The details of workers compensation laws may vary from state to state, but 74% of all states require that any business with more than one employee purchase some kind of workers compensation insurance in case of work-related accidents or injuries. While this may feel like a burden to some employers, it's actually incredibly beneficial in terms of business law. Here are some key facts and information about workers comp that every employer should know from the start:
Workers comp can protect you from lawsuits.
Purchasing insurance for workers compensation is similar to purchasing insurance for your home or car: It protects you from any accidents or damages that might happen based on your risk assessment. While some people assume that workers comp only benefits employees, it also ensures that most claims can be processed without the need for a team of lawyers and a lengthy court battle that you might otherwise have to pay for.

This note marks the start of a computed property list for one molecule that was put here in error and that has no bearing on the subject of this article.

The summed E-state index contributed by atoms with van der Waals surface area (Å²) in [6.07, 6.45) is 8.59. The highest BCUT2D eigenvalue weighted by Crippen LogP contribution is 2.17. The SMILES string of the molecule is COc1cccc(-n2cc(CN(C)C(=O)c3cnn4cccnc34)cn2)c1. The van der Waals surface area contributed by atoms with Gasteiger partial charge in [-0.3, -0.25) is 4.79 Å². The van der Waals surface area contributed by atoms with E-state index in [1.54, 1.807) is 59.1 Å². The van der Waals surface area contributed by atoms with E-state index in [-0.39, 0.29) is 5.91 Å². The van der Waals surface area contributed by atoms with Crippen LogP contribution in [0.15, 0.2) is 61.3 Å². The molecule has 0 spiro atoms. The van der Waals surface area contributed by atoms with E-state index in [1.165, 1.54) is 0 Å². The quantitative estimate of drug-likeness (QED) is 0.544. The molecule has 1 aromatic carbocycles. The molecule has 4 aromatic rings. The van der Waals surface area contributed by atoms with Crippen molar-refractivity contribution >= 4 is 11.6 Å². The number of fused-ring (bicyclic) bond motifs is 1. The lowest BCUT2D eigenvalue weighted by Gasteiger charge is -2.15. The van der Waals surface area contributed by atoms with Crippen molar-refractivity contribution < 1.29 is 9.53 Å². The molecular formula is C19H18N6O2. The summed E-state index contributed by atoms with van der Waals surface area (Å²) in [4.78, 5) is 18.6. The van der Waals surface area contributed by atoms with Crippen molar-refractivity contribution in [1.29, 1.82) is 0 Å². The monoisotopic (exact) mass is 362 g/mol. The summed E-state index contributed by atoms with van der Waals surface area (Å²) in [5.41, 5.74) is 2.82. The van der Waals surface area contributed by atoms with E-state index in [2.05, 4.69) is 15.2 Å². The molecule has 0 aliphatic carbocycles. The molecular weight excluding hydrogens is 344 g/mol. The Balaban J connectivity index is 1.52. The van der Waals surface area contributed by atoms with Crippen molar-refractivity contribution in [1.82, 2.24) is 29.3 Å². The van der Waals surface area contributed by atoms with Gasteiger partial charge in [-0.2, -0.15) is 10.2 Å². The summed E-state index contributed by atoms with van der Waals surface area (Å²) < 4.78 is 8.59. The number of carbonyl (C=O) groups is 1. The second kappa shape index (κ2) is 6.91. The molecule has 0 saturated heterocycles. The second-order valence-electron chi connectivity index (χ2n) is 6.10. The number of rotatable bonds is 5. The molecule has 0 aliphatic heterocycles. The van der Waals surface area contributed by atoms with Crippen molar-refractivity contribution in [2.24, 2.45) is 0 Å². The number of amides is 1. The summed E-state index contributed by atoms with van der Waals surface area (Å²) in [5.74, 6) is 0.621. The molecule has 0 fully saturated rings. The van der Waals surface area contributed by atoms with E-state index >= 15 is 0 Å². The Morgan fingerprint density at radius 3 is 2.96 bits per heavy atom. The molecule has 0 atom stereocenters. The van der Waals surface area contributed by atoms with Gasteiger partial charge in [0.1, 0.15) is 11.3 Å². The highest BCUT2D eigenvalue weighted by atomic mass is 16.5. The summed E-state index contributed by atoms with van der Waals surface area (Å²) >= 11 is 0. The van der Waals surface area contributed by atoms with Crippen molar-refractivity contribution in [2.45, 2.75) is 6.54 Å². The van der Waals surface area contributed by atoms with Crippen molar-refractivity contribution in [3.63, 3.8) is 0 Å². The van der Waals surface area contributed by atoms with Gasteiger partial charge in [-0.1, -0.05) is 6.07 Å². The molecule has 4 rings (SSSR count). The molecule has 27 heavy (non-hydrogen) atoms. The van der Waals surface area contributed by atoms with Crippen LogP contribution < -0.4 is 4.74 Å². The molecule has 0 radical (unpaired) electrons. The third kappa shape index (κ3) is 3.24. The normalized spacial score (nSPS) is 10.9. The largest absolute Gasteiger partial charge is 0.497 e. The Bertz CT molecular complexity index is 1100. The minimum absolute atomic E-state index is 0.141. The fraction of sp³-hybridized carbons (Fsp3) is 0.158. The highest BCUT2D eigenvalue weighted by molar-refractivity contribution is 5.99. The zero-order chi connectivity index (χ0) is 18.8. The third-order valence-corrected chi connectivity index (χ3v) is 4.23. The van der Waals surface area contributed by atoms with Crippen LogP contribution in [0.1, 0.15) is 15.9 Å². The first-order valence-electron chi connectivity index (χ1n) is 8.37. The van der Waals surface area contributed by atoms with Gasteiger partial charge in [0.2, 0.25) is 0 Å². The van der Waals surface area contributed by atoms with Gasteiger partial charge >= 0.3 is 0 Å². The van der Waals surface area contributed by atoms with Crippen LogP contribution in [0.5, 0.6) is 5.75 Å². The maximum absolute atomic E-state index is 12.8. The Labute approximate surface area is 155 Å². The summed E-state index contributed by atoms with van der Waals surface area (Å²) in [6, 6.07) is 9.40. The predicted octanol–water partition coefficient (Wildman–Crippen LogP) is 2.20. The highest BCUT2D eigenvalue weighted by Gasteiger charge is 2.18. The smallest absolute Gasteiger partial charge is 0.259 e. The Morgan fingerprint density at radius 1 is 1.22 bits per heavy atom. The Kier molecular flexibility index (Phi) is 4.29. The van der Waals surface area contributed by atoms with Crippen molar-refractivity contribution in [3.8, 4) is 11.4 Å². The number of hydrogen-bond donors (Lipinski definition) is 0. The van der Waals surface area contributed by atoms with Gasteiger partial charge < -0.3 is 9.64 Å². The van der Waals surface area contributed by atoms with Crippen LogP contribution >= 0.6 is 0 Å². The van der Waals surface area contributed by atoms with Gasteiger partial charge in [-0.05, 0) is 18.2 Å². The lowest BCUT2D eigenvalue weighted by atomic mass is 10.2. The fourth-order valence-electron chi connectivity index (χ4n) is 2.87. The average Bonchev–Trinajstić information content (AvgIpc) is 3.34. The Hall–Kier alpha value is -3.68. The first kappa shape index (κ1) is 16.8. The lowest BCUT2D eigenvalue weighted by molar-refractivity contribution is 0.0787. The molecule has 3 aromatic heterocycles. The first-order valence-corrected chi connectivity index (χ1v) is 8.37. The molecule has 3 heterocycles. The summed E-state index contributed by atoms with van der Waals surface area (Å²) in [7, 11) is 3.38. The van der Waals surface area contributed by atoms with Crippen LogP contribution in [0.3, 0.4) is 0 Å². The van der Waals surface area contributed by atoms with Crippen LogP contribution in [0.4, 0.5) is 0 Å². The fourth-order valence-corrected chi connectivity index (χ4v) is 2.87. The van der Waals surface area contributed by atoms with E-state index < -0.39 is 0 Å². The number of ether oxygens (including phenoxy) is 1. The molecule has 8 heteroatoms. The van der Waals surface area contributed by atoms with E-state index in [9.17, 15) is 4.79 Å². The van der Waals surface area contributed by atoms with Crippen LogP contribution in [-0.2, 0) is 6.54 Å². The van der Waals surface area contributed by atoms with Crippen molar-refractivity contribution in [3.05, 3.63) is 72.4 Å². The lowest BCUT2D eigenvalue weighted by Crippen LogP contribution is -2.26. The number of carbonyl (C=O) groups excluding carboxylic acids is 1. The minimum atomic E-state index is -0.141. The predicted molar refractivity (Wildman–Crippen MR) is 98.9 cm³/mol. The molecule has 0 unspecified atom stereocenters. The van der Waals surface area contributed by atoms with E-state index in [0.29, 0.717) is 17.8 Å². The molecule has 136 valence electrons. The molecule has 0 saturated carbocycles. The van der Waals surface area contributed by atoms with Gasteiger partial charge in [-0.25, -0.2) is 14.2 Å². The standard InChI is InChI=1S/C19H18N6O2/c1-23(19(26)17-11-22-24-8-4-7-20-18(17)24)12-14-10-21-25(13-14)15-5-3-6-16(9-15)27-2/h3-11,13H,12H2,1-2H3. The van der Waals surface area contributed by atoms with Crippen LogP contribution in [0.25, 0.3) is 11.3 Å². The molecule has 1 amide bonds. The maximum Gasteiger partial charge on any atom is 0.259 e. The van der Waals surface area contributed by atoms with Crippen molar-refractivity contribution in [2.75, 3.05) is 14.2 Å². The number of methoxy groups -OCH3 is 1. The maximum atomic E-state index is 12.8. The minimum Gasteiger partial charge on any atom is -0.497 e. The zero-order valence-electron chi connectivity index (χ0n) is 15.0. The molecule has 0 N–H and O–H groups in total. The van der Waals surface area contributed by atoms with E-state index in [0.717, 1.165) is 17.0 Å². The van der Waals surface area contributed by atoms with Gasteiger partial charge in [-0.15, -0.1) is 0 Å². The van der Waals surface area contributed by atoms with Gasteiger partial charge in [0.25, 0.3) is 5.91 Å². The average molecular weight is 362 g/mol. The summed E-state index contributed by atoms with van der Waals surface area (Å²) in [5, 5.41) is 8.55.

There are limits to what workers compensation will cover.
Any accidents or injuries that are work-related - whether in an office or on a business trip - may be eligible for workers compensation. However, insurance will not cover injuries to workers caused by drugs, alcohol, or illegal activity; injuries sustained from fights between employees; or injuries that occur as a result of a violation of company policy. If your company is being wrongfully sued for workers compensation, contact experienced attorneys to help you defend your case.
You are responsible for providing your employees with necessary information.
Hiding workers comp information from your employees in the hopes that they won't think to use it is not only wrong, it's illegal. Your lawyers will tell you that you need to post public notifications about your workers' legal rights, insurance information, and resources in a place where all employees may see it. You also need to provide workers with claim forms within 24 hours of being notified of an accident or injury.
The workers compensation system functions best when both employers and employees are aware of their rights and responsibilities. If you have any remaining questions about your role as an employer, contact our knowledgeable business lawyers for guidance, advice, or legal counsel.